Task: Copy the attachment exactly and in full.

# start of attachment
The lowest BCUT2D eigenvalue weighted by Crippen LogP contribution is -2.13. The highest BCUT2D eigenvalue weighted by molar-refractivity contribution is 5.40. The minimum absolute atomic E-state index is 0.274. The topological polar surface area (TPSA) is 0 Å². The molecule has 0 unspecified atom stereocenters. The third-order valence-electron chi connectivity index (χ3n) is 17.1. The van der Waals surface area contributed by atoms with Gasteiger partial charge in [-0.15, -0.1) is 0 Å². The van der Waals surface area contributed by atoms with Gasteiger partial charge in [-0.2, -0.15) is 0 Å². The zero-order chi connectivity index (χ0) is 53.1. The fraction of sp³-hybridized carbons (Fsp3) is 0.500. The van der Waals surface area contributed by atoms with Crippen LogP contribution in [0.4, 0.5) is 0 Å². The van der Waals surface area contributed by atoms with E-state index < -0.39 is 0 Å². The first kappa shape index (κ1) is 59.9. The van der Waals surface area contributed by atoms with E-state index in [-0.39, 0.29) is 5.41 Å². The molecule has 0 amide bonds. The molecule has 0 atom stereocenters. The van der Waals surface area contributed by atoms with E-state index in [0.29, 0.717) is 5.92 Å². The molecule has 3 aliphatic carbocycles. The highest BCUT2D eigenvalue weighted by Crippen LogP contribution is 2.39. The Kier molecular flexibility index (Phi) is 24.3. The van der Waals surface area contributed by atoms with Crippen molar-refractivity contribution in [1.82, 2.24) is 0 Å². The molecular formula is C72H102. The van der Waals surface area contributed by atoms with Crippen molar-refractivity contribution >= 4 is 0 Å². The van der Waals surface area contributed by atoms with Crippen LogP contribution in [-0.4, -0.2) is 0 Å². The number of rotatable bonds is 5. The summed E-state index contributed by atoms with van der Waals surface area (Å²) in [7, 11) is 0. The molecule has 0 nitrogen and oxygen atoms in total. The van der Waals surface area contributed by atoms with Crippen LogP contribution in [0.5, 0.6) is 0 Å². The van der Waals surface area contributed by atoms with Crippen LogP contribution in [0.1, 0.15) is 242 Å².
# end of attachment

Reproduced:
The lowest BCUT2D eigenvalue weighted by Crippen LogP contribution is -2.13. The highest BCUT2D eigenvalue weighted by molar-refractivity contribution is 5.40. The minimum absolute atomic E-state index is 0.274. The topological polar surface area (TPSA) is 0 Å². The molecule has 0 unspecified atom stereocenters. The third-order valence-electron chi connectivity index (χ3n) is 17.1. The van der Waals surface area contributed by atoms with Gasteiger partial charge in [-0.15, -0.1) is 0 Å². The van der Waals surface area contributed by atoms with Gasteiger partial charge in [-0.2, -0.15) is 0 Å². The zero-order chi connectivity index (χ0) is 53.1. The fraction of sp³-hybridized carbons (Fsp3) is 0.500. The van der Waals surface area contributed by atoms with Crippen LogP contribution in [0.4, 0.5) is 0 Å². The van der Waals surface area contributed by atoms with E-state index < -0.39 is 0 Å². The first kappa shape index (κ1) is 59.9. The van der Waals surface area contributed by atoms with E-state index in [-0.39, 0.29) is 5.41 Å². The molecule has 0 amide bonds. The molecule has 0 atom stereocenters. The van der Waals surface area contributed by atoms with E-state index in [0.29, 0.717) is 5.92 Å². The molecule has 3 aliphatic carbocycles. The highest BCUT2D eigenvalue weighted by Crippen LogP contribution is 2.39. The Kier molecular flexibility index (Phi) is 24.3. The van der Waals surface area contributed by atoms with Crippen molar-refractivity contribution in [1.82, 2.24) is 0 Å². The molecular formula is C72H102. The van der Waals surface area contributed by atoms with Crippen molar-refractivity contribution >= 4 is 0 Å². The van der Waals surface area contributed by atoms with Crippen LogP contribution in [-0.4, -0.2) is 0 Å². The number of rotatable bonds is 5. The summed E-state index contributed by atoms with van der Waals surface area (Å²) in [7, 11) is 0. The molecule has 0 nitrogen and oxygen atoms in total. The van der Waals surface area contributed by atoms with Crippen LogP contribution in [0.5, 0.6) is 0 Å². The van der Waals surface area contributed by atoms with Crippen LogP contribution in [0.1, 0.15) is 242 Å².